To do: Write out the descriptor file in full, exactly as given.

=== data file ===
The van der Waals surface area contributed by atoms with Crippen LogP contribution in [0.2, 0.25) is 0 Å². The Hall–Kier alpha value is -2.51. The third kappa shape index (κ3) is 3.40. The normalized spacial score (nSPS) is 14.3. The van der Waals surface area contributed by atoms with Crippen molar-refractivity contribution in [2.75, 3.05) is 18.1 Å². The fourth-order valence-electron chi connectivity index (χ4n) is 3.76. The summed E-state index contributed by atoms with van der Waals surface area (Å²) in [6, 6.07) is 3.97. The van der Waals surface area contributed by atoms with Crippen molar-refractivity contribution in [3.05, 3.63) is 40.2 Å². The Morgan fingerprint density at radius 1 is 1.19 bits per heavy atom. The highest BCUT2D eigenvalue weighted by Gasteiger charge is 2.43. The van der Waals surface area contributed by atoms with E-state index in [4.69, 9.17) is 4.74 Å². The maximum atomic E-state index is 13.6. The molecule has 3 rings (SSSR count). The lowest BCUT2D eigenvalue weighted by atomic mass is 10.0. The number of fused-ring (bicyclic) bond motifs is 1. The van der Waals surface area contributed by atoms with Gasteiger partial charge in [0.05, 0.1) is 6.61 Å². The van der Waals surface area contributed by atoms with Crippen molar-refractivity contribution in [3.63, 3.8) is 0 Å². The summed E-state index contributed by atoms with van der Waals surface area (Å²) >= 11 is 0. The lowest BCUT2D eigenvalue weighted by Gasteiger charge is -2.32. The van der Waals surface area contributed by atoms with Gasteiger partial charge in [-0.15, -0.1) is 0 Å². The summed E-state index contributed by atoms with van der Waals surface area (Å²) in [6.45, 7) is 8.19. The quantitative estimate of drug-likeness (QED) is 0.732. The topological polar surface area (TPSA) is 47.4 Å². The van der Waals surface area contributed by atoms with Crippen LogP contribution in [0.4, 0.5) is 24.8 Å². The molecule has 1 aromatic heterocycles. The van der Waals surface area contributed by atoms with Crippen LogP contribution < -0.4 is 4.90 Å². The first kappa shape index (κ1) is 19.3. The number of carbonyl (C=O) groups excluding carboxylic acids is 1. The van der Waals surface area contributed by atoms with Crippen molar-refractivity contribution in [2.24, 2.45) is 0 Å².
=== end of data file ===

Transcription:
The van der Waals surface area contributed by atoms with Crippen LogP contribution in [0.2, 0.25) is 0 Å². The Hall–Kier alpha value is -2.51. The third kappa shape index (κ3) is 3.40. The normalized spacial score (nSPS) is 14.3. The van der Waals surface area contributed by atoms with Crippen molar-refractivity contribution in [2.75, 3.05) is 18.1 Å². The fourth-order valence-electron chi connectivity index (χ4n) is 3.76. The summed E-state index contributed by atoms with van der Waals surface area (Å²) in [6, 6.07) is 3.97. The van der Waals surface area contributed by atoms with Crippen molar-refractivity contribution in [3.05, 3.63) is 40.2 Å². The Morgan fingerprint density at radius 1 is 1.19 bits per heavy atom. The highest BCUT2D eigenvalue weighted by Gasteiger charge is 2.43. The van der Waals surface area contributed by atoms with E-state index in [4.69, 9.17) is 4.74 Å². The maximum atomic E-state index is 13.6. The molecule has 3 rings (SSSR count). The lowest BCUT2D eigenvalue weighted by atomic mass is 10.0. The number of fused-ring (bicyclic) bond motifs is 1. The van der Waals surface area contributed by atoms with Gasteiger partial charge in [0.05, 0.1) is 6.61 Å². The van der Waals surface area contributed by atoms with Crippen molar-refractivity contribution in [3.63, 3.8) is 0 Å². The summed E-state index contributed by atoms with van der Waals surface area (Å²) >= 11 is 0. The lowest BCUT2D eigenvalue weighted by Gasteiger charge is -2.32. The van der Waals surface area contributed by atoms with Gasteiger partial charge in [-0.15, -0.1) is 0 Å². The summed E-state index contributed by atoms with van der Waals surface area (Å²) in [6.45, 7) is 8.19. The quantitative estimate of drug-likeness (QED) is 0.732. The topological polar surface area (TPSA) is 47.4 Å². The van der Waals surface area contributed by atoms with Crippen LogP contribution in [0.4, 0.5) is 24.8 Å². The molecule has 1 aromatic heterocycles. The van der Waals surface area contributed by atoms with Crippen LogP contribution < -0.4 is 4.90 Å². The first kappa shape index (κ1) is 19.3. The number of carbonyl (C=O) groups excluding carboxylic acids is 1. The van der Waals surface area contributed by atoms with Crippen molar-refractivity contribution in [2.24, 2.45) is 0 Å².